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Climate and Environment

Biden Bets For More Electric Vehicles, But About Those Charging Stations...

A parking sport is labeled, on pavement, Electric Vehicle Charging Only, in front of two charging stations.
Electric car chargers in Corte Madera, California.
(Justin Sullivan
/
Getty Images)
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President Joe Biden said little about the climate crisis in his State of the Union address. His few comments on a situation that he’s called “an existential threat” were mostly about the economy. He said his administration would “cut energy costs for families an average of $500 a year by combating climate change” and touted the climate and jobs benefits of the bipartisan infrastructure law.

“We’ll create good jobs for millions of Americans, modernizing roads, airports, ports, waterways all across America,” Biden said. “And we’ll do it all to withstand the devastating effects of climate change and promote environmental justice.”

To a round of applause, Biden then mentioned his plan to build a national network of 500,000 electric vehicle (EV) charging stations, a key part of the administration’s climate goals. $7.5 billion of the federal infrastructure budget is dedicated to building out the charging network.

But the administration’s plans to get millions of Americans out of gas-guzzling cars and into electric vehicles could face road bumps without dedicated funding to maintaining those charging stations, says Kameale C. Terry, founder of L.A.-based ChargerHelp!, a company that deploys technicians to fix broken EV charging stations.

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“Just as much as we are excited about installation, we have to be equally as excited, and then provide funding to operations and maintenance,” Terry said. “Even with the Biden-Harris administration, we don't really see any direction on how states should think about operations and maintenance.”

Between May and August of 2021, her company surveyed 4,972 electric vehicle charging stations across the country. In Texas and Washington state, they found that more than 50% of the stations surveyed weren’t operating properly. In California, the proportion of broken stations stood at 34%.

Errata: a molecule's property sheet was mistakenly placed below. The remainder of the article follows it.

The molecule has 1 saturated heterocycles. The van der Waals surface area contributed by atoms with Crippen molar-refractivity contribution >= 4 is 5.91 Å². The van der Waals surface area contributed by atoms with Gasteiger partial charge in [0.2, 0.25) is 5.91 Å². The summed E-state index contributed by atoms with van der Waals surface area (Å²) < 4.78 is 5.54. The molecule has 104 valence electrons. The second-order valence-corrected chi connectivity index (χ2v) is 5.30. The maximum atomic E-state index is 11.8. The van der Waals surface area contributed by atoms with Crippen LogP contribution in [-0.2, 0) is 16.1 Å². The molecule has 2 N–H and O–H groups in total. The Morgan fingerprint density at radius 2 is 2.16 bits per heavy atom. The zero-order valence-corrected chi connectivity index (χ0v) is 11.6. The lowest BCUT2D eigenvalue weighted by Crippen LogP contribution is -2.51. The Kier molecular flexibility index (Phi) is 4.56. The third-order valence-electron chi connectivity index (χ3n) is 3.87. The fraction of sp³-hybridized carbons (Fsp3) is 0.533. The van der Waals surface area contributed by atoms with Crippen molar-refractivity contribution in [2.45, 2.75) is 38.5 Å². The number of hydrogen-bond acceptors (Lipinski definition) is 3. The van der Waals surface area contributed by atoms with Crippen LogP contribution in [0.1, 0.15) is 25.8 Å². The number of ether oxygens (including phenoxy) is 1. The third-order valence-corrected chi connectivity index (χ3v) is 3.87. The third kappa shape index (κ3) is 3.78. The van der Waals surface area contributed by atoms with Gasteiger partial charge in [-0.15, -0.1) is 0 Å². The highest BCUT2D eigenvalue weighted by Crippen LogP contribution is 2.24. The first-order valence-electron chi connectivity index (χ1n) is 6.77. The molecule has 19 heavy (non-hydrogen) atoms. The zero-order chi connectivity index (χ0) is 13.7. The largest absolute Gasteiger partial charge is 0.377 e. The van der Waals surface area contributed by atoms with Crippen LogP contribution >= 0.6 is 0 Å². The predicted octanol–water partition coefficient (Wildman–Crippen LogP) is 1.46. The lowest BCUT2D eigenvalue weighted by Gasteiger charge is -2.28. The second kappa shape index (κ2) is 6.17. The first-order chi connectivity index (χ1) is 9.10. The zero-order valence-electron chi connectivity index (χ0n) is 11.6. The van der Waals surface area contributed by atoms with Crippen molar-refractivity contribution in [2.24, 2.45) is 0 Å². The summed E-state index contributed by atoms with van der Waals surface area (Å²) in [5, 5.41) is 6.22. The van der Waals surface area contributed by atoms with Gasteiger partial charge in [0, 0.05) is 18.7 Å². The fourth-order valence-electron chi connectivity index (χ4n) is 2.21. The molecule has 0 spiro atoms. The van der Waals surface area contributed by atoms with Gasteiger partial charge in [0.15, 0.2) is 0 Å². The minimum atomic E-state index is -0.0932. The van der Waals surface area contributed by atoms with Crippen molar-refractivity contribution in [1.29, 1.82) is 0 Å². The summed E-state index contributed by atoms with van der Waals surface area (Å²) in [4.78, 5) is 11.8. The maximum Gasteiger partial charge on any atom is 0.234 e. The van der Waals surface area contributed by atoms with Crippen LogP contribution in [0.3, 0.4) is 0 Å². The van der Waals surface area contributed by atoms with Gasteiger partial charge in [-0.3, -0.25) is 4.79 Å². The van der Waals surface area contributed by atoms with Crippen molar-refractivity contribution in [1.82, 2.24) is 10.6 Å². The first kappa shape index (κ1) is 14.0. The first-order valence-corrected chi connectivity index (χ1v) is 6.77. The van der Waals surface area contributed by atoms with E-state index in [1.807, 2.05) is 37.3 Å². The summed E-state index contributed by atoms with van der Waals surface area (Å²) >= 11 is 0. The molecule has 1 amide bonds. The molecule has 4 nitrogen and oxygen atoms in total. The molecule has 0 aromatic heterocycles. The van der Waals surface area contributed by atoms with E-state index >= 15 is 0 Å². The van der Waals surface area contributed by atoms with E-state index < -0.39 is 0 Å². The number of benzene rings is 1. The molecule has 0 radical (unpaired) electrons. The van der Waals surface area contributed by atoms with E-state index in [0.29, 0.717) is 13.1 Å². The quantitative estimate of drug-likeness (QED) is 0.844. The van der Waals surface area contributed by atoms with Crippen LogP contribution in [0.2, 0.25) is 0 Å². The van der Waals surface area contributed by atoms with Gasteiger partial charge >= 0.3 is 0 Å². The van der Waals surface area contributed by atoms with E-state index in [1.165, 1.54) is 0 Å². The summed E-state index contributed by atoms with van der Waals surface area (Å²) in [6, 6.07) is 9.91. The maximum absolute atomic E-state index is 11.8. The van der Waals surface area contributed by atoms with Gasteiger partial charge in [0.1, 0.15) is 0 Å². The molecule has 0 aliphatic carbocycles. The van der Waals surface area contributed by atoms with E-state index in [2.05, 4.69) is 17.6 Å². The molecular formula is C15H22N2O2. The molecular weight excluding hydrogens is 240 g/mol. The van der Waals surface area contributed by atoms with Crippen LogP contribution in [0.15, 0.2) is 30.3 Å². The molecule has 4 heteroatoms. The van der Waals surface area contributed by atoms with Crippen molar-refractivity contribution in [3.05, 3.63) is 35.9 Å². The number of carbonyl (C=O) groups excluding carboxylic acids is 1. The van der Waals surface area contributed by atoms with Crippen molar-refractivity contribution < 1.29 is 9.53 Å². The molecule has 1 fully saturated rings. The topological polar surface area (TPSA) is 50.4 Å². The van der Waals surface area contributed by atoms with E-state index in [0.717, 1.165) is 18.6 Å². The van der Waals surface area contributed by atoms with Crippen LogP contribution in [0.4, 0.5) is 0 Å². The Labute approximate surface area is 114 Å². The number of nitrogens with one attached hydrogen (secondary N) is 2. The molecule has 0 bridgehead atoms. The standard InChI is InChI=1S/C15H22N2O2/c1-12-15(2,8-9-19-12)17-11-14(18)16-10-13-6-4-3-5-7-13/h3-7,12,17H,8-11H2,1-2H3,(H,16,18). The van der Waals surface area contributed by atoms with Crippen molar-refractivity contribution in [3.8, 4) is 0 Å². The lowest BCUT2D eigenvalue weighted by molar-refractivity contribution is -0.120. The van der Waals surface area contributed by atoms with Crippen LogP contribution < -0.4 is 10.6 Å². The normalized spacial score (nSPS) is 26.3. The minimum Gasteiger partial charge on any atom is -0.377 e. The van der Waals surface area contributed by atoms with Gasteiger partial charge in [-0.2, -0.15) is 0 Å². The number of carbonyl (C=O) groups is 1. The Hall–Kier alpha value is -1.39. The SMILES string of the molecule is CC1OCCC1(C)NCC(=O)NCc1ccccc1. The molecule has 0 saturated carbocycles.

“What I know for sure is that folks that are transitioning from oil and gas to EV cars will never, ever, ever transition if they know that one out of two charging stations don't work in places like the state of Texas,” said Terry.

Most funding available for electric vehicle charging stations has minimal or no dedicated budget or incentives for upkeep, Terry said. Only charging stations run by public utility companies are required to have dedicated operations and maintenance plans. And she said that’s not the case for 99% of the current market.

To help address the gaps, Terry’s company worked with Assembly Majority Leader Eloise Reyes (D – San Bernardino) and Assembly Budget Committee Chair Phil Ting (D – San Francisco) to introduce a bill last month that would require publicly funded charging stations across the state to publish their reliability data. The bill could be heard in committee as soon as this month.

“When we talk about equity, equity is reliability and equity is transparency,” Terry said. “We cannot stop at just installing these stations. You have to install, you have to ensure that it works so that the people will not be significantly impacted by us not maintaining the infrastructure. That's equity.”

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